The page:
(3) Scholars of "whiteness" have argued that Irish men tried to differentiate themselves from black men by exploiting the privilege of their white skin. Initially, Irish immigrants were not considered to be "white" and faced tremendous discrimination from native-born whites. In an effort to improve their status relative to blacks, Irish men fought black men in male realms including the workplace and saloon. Irish women did not participate in these "whiteness" negotiations so their liaisons with African Americans were not deemed to be improper because, in many respects, they were not considered to be liaisons between blacks and whites. A fuller discussion of this issue appears later in this study.

(4) C. Vann Woodward examines the hardening of racial lines over time in his collection of essays, American Counterpoint: Slavery and Racism in the North-South Dialogue (Boston: Little, Brown, and Company, 1971), 150-62. See also Joel Williamson's discussion of interracial marriages in the South in New People: Miscegenation and Mulattoes in the United States (New York: Free Press, 1980), 89-90, 98-100, 118-20, 122-23.

(5) Martha Hodes, White Women, Black Men: Illicit Sex in the Nineteenth-Century South (New Haven, CT: Yale University Press, 1997), 3-9.

(6) For more information on interracial marriages in New York City, see Leslie M. Harris, "From Abolitionist Amalgamators to 'Rioters of Five Points': The Discourse of Interracial Sex and Reform in Antebellum New York City," in Sex, Love, Race: Crossing Boundaries in North American History, ed. Mary Hodes (New York: New York University Press, 1999), 191-212; Graham Russell Hodges, Root and Branch: African Americans in New York and East Jersey, 1613-1863 (Chapel Hill, NC: University of North Carolina Press, 1999), 235-36; Leslie Harris, In The Shadow of Slavery: African Americans in New York City, 1626-1863 (Chicago: University of Chicago Press, 2003), 191-94.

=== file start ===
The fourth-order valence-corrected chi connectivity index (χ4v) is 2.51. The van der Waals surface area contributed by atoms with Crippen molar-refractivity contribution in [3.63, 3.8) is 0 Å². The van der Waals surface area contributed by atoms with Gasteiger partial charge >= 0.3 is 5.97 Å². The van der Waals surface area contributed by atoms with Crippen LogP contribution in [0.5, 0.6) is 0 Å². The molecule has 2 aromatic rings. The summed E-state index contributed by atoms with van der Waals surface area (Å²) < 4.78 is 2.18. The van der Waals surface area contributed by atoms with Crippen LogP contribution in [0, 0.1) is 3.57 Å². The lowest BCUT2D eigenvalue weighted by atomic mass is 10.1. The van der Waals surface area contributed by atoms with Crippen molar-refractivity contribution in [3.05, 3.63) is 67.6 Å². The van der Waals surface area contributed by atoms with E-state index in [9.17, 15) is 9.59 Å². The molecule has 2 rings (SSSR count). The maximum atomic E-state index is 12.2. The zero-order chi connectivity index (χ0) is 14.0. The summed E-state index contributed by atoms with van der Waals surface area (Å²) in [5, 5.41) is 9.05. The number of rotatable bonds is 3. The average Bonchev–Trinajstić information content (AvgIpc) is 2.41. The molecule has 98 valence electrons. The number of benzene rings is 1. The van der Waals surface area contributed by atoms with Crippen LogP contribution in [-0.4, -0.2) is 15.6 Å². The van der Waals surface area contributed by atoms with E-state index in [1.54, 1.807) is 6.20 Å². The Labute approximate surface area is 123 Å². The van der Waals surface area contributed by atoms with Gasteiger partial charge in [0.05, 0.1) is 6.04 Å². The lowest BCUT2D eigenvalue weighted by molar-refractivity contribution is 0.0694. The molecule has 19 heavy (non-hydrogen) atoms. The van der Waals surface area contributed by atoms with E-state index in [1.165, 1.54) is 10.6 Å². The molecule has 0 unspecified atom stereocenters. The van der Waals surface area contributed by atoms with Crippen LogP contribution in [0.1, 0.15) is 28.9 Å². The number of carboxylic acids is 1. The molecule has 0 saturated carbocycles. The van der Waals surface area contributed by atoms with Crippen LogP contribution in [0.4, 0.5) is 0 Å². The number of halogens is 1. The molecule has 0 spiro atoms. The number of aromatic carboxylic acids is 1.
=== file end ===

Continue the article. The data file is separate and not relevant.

(7) Rhoda Golden Freeman, The Free Negro in New York City in the Era before the Civil War (unpublished Ph.D. dissertation, Columbia University, 1966), 115-54; Harris, In the Shadow of Slavery, 128, 205; Hodges, Root and Branch, 196-200.

(8) USMC, 1850, 1860, and 1870. Totals derived from author's database.

(9) For examples of political activism of black New Yorkers, see Harris, In the Shadow of Slavery, 91; Hodges, Root and Branch, 80-81, 188-89, 196-200, 229-30.

(10) Graham Russell Hodges, "'Desirable Companions and Lovers': Irish and African Americans of New York City, 1830-1870," in Graham Russell Hodges, Slavery, Freedom and Culture Among Early American Workers (Armonk, NY: M.E. Sharpe, 1998), 124; Hasia Diner, Erin's Daughters in America: Irish Immigrant Women in the Nineteenth Century (Baltimore: Johns Hopkins University Press, 1983), 30-31.

(11) Ira Rosenwaike, Population History of New York (Syracuse, NY: Syracuse University Press, 1972), 41-42.

(12) "Immigration to the North," Frederick Douglass 'Paper (Rochester, NY), February 2, 1855, available from African-American Newspapers: 19th Century [CD-Rom] (Malvern, PA: Accessible Archives, Inc., 1997).

(13) Diner, Erin's Daughters in America, 81.

(14) George Tindall discussed this concept of racial intermingling in his study of blacks in South Carolina. See George Brown Tindall, South Carolina Negroes, 1877-1890 (Columbia, SC: University of South Carolina Press, 1952), 296-99.